The Evolution of French Canada

By Jean Charlemagne Bracq | Go to book overview
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MEN belonging to the generation now about to disappear have been profoundly influenced by Comte Joseph de Gobineau,1 a French nobleman, who shaped the ethnological ideas current in the world of culture half a century ago. He made race the great and fatalistic determinant of life, and gave Bismarck's countrymen the foremost place among the ethnic groups of the world. These teachings, taken up with enthusiasm by Germany, propagated and exploited by her, were soon accepted in this country, where they were principally disseminated by John Fiske, in England by the Arnolds, and in France by Taine. Gobinism became a literary fashion, a world craze. It has far outlived the early generation of men who were its heralds. What use the Germans made of this doctrine is now well known. If they coveted new territories they excused their aggressive action on the ground that the inhabitants were, or were supposed by them to be, Germans.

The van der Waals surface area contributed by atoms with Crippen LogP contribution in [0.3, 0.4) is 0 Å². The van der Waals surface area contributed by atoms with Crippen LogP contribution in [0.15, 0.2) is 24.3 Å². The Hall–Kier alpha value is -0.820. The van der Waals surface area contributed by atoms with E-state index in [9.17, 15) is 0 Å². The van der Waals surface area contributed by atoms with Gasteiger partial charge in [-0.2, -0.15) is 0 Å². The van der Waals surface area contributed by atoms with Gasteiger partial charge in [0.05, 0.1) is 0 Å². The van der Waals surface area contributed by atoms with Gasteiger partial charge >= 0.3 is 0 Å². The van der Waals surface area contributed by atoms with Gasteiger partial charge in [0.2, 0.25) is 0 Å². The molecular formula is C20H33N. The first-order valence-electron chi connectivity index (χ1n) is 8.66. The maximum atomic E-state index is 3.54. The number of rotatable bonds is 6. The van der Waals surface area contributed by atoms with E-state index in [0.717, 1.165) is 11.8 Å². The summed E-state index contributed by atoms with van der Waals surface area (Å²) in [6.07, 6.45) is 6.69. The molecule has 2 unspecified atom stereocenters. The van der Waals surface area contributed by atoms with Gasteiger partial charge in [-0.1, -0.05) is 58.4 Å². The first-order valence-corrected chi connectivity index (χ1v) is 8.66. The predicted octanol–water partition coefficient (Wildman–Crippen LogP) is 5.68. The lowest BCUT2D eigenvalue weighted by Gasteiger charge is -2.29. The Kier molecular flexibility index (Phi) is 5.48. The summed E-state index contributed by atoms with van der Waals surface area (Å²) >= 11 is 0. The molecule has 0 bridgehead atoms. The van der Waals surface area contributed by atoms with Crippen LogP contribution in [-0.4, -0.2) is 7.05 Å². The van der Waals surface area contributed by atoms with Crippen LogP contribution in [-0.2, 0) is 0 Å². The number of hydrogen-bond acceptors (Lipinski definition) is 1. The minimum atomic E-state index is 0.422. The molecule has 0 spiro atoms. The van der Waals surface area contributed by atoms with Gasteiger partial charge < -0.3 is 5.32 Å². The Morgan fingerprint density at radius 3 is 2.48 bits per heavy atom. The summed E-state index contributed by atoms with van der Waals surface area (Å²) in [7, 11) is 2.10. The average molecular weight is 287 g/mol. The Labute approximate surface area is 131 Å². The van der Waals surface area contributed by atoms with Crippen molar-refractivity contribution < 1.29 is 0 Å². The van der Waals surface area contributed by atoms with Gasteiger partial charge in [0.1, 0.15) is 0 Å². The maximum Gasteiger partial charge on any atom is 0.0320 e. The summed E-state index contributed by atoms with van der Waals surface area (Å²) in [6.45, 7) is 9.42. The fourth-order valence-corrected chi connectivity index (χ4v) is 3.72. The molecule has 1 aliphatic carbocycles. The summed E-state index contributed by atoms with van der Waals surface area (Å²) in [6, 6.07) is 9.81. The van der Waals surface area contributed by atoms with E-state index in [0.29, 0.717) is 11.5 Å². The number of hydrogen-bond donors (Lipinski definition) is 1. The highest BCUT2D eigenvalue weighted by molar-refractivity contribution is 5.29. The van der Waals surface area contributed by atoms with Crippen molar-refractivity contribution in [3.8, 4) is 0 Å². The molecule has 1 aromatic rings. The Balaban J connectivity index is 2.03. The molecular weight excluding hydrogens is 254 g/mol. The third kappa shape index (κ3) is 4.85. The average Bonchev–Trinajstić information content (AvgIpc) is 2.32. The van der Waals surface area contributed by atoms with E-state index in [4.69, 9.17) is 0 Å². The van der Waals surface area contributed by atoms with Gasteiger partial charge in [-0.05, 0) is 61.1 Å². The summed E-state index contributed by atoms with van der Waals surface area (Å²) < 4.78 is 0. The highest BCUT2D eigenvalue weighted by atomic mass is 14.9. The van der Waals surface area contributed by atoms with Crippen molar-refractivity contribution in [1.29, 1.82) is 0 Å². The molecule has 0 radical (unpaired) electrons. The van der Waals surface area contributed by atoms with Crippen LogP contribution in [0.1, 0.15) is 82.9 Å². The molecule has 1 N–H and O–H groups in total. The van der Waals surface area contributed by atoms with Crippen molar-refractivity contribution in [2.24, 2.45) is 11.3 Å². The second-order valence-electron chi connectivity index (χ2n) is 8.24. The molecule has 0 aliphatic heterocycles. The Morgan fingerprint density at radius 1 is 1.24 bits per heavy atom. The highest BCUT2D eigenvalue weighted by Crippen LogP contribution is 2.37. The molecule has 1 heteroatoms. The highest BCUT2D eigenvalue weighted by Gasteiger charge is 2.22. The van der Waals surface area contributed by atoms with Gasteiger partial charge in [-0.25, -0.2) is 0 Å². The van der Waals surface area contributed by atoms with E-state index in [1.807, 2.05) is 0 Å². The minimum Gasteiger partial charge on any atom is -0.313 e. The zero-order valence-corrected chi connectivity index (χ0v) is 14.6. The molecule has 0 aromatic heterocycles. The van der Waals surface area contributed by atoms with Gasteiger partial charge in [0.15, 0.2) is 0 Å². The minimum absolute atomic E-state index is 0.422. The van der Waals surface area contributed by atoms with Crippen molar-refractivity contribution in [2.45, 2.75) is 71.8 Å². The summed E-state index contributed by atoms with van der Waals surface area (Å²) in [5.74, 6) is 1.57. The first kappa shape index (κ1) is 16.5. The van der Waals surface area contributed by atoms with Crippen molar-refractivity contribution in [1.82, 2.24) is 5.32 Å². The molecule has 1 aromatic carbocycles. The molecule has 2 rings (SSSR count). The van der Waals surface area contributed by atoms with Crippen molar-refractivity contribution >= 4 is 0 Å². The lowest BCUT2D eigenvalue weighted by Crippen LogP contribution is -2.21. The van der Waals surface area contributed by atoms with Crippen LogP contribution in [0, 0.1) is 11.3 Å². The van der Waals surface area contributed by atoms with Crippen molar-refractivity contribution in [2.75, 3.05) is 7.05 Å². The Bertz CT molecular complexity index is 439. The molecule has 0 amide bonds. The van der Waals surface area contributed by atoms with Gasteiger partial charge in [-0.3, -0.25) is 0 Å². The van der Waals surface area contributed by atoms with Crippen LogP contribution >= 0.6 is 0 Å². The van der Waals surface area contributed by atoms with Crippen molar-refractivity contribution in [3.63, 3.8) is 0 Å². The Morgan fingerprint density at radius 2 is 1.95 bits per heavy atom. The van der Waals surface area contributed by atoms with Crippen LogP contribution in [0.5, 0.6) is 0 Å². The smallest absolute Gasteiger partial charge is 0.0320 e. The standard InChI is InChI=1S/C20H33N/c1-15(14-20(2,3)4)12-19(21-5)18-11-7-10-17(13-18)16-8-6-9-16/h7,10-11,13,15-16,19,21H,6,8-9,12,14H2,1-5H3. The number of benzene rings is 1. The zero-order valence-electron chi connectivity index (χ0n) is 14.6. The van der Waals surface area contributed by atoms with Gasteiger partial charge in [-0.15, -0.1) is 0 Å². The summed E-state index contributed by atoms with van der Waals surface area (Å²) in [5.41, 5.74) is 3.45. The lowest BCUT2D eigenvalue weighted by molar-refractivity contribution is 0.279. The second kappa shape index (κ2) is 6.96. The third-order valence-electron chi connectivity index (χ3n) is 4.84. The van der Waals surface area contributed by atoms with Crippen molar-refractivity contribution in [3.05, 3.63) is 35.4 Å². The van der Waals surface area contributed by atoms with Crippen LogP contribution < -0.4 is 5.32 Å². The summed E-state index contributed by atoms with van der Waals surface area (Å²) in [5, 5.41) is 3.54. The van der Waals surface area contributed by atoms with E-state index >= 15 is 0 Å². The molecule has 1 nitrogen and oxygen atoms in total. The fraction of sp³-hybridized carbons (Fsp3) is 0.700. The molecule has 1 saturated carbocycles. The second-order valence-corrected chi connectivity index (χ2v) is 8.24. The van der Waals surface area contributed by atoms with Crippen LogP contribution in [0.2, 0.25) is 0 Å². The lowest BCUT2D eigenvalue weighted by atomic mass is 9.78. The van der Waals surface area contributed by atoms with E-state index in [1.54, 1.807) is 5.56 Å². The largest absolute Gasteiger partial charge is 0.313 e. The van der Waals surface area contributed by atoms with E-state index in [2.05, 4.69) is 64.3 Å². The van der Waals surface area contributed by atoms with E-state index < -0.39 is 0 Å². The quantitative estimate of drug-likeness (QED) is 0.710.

Carried away by such tenets Macaulay, like many others, drew certain deductions from the doctrine one of which was that the Germanic peoples are Protestant and the Celtic Catholic, and made ethnology and religion inseparable.



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The Evolution of French Canada


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